Registration is now open for the remainder of the continuing Fall Data Workshop series, presented by Ryan Womack, Data Librarian.
To go directly to the registration page, click here. A detailed calendar and descriptions of each workshop are below.
All workshops for Fall 2014 will be held in Room 413 on the 4th floor of Alexander Library (169 College Avenue). Workshops are held on Tuesdays from 1:10-2:30 pm according to the schedule below. Room capacity is limited to 25.
Room 413 has R installed on its workstations. You are also welcome to bring your laptop if you want to follow along with the exercises, but this is not required.
If you can’t make the workshops, or would like a preview or refresher, screencast versions of many of the presentations are already available at http://libguides.rutgers.edu/data. Additional screencasts will be added for the newer workshops in the series.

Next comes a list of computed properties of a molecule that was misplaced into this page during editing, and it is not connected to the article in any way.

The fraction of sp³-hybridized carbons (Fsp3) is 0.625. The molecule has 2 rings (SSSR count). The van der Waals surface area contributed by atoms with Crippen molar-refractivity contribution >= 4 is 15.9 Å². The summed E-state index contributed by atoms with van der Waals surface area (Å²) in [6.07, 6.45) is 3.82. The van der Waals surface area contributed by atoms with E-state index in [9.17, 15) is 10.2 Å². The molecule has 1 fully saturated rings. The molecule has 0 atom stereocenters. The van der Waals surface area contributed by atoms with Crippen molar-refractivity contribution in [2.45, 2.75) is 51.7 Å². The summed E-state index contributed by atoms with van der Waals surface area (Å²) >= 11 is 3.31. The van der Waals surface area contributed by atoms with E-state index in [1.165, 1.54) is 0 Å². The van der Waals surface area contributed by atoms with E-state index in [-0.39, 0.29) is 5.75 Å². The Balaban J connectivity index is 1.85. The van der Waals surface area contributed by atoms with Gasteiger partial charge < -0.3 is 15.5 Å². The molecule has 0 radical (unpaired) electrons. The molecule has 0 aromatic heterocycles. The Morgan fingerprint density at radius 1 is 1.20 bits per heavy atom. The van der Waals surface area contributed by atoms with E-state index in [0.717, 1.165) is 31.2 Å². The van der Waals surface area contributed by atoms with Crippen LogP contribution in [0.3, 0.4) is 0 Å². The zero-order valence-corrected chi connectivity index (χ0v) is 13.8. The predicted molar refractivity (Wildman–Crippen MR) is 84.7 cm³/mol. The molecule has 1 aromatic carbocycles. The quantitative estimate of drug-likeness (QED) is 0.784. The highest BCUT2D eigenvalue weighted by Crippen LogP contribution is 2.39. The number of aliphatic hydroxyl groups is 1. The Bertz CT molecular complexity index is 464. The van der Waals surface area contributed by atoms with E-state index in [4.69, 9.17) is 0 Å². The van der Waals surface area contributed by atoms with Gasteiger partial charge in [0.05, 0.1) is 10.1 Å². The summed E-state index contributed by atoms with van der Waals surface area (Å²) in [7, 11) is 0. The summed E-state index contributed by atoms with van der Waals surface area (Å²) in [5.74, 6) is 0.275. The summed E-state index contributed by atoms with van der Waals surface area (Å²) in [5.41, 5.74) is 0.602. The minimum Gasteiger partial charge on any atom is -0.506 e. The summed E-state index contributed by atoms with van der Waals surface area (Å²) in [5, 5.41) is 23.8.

Description of Workshops:
§ Data Visualization in R (Sept 30, Oct 7, Oct 14) discusses principles for effective data visualization, and demonstrates techniques for implementing these using R. Some prior familiarity with R is assumed (packages, structure, syntax), but the presentation can be followed without this background. The three parts are:
(Sept 30) Part I – Principles & Use in lattice and ggplot2: discusses classic principles of data visualization (Tufte, Cleveland) and illustrates them with the use of the lattice and ggplot2 packages. Some of the material here overlaps with Intro to R, pt 2, but at a higher level.
(Oct 7) Part II – Miscellany of Methods: illustrates a wide range of specific graphics for different contexts
(Oct 14) Part III – 3-D, Interactive and Big Data: presentation of 3-D data, interactive exploration data, and techniques for large datasets
Additional R resources can be found here: http://libguides.rutgers.edu/data_R
R is freely downloadable from http://r-project.org
§ Time Series in R (Oct 21)
Review of commands and techniques for basic time series analysis in R
§ Survival Analysis in R (Oct 28)
Review of commands and techniques for basic survival analysis in R